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As we continue to work diligently to keep you posted, below, you will find a conversation with David Fingold from BNN and a podcast that discusses 2022 and what to expect in 2023 by the chief economist from one of our key partner's Dynamic Funds.

I know many of you are still very concerned, but hopefully, hearing not just from me and not just from the often mainly negative medial outlets will give you a deeper perspective.


David Fingold on BNN Bloomberg Market Call: Market Outlook. David from Dynamic Funds discusses his outlook for the markets.







To kick off the start of the year, the Chief Investment Strategist Myles Zyblock at Dynamic Funds recaps the market and economic events of 2022


He then dives into the opportunities, challenges, and surprises that lie ahead in 2023.


Am not a fan of new year's resolutions, as historically they don't get held up past January, but what type of wisdom can I share to guide you on a path towards an incredible year? Here are some ideas that I use that I do find extremely useful.

  1. Select a theme word for the year, as an example: growth. Then you can filter all your activities to see if they are in line with your achieving growth.

  2. Perhaps reflect on all areas of your life, from your relationships to money, to self-care, the experiences you had in life and what you want to have, your health, your business and your career and see journal what you wish to see achieved in each area. Start with what does success look like in that area by the end of 2023? Then work backwards, and set up daily, weekly and monthly actions to get you towards that goal.

I hope those tips will assist you in setting up for a healthy, prosperous and fulfilling year.


As for the market, here are a few comments as to what to expect in 2023.


As difficult as 2022 has been with rate hikes, high inflation and market swings, the worst is now probably behind us and the conditions created for a much more compelling investing environment going forward:

Central bank policy, which operates with a lag, is likely to weigh on the economy into 2023

  • Equity valuations have normalized, and the potential returns of several asset classes offer attractive opportunities

  • Corporate earnings, in general, have remained resilient, and supply chains are finally moving again.

Regardless of where we are in the market cycle, it’s important to take a disciplined approach to invest and stay focused on your long-term goals. This has been a huge part our commitment always and especially during markets as we have had.



Here are my key comments and reminders:

  • keep in mind in most of your portfolios, you own good quality businesses with healthy balance sheets and long-term track records maneuvering many markets

  • market pullbacks are never permanent, and even if the economies take time to re-adjust, the businesses you own will come out on top as they have time and time again in the past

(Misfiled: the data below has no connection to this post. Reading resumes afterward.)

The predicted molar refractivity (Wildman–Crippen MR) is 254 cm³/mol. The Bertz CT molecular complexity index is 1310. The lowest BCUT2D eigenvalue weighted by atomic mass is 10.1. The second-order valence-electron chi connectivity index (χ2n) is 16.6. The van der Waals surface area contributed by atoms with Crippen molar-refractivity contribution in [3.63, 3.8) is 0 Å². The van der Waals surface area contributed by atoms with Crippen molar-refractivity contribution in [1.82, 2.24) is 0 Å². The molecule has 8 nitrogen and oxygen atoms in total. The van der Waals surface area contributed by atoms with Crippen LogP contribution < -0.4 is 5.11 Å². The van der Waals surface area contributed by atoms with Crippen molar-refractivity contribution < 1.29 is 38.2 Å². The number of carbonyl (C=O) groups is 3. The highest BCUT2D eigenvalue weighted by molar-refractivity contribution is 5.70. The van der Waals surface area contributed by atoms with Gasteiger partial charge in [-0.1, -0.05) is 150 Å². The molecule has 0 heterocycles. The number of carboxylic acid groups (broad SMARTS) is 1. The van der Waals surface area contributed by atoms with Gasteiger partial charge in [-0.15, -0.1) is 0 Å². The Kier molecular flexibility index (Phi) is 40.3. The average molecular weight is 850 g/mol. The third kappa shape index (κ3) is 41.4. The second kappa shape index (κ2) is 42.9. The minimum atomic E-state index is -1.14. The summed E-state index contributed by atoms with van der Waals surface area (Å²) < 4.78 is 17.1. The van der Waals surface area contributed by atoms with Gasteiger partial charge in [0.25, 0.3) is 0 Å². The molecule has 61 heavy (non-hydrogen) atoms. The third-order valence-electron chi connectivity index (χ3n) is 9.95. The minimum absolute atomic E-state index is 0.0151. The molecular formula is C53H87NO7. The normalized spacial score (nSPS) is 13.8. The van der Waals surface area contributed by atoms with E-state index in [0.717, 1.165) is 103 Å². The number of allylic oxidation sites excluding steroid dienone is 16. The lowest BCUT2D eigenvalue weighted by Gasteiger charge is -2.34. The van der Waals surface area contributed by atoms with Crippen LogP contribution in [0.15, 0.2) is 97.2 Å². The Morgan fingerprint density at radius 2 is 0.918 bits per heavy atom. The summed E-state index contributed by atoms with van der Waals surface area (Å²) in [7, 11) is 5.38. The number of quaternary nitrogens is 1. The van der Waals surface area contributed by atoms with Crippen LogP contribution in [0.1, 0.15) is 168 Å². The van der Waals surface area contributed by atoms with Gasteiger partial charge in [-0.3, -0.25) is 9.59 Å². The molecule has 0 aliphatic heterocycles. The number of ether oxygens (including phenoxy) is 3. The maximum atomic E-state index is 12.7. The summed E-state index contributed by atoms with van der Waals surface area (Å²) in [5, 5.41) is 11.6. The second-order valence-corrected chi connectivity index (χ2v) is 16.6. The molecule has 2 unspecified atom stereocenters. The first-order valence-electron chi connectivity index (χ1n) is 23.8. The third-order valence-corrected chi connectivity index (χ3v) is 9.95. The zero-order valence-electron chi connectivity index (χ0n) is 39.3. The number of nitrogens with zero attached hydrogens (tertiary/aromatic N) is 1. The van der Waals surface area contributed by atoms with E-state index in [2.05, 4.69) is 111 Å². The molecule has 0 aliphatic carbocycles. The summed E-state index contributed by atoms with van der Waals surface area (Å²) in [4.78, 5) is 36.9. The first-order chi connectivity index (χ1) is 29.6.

• owning quality businesses is one of the key ways to grow wealth over time as it ensures we can grow 3 or more % above inflation every year


Few additional comments on current markets from Myles Zyblock, chief Investment Strategies from Dynamic Funds:


Expectations are for Rates to Peak in the First Half of 2023

  • The futures market has the Fed funds rate peaking at about 5% during the second quarter of 2023. Were the Fed to lift interest rates by 0.75% at their meeting this week, it would imply about another 100-125 basis points of monetary policy tightening to follow before levelling off.

The Labor Market Remains Strong

  • In the latest labor market report, the unemployment rate declined from 3.7% to 3.5% with the help of 263,000 new jobs. For the inflation objective to be achieved, the Federal Reserve believes it will need some help by way of a softer labor market

  • An unemployment rate of 3.5% reflects one of the strongest labor market environments since the 1960s.

Don’t Read too Much into Immediate Market Reaction

  • Sometimes equities rallied on "Fed announcement day" and sometimes they declined. A similar story holds for bond yields.

  • The key for investors is not so much what the Fed does on a given day, rather the read on the expected longer-term trajectory for financial conditions, inflation, and the health of the economy. At this stage, inflation has remained stubbornly high leaving the Fed with little wiggle room to take their foot off the brakes.

The market has faced many economic downturns over time.



Historically, despite many periods of increased volatility, markets have remained resilient.


Recessions, while unsettling, are usually short-lived

The good times (economic expansion) usually last much longer than the bad times (economic recession)


Ultimately, the ride up is usually bigger than the ride down

Many of the strongest returns in the markets occur in the period immediately following a sharp decline. Those who exit the markets, even for a short while, risk missing great opportunities when the markets recover.


Bottom line: Keep your long-term plan in mind, work with an experienced planner and tune out the notice.

Third party publications are not prepared or approved by Keybase Financial Group Inc.  The opinions, estimates and projections contained in the publication are those of the author as of the date indicated and are subject to change without notice.  Keybase Financial Group Inc. makes no representation or warranty, express or implied, in respect thereof, takes no responsibility for any loss arising from any use of or reliance on the report or its contents.  The provision of this publication is not to be construed as an offer to sell or  a solicitation for or an offer to buy any securities.

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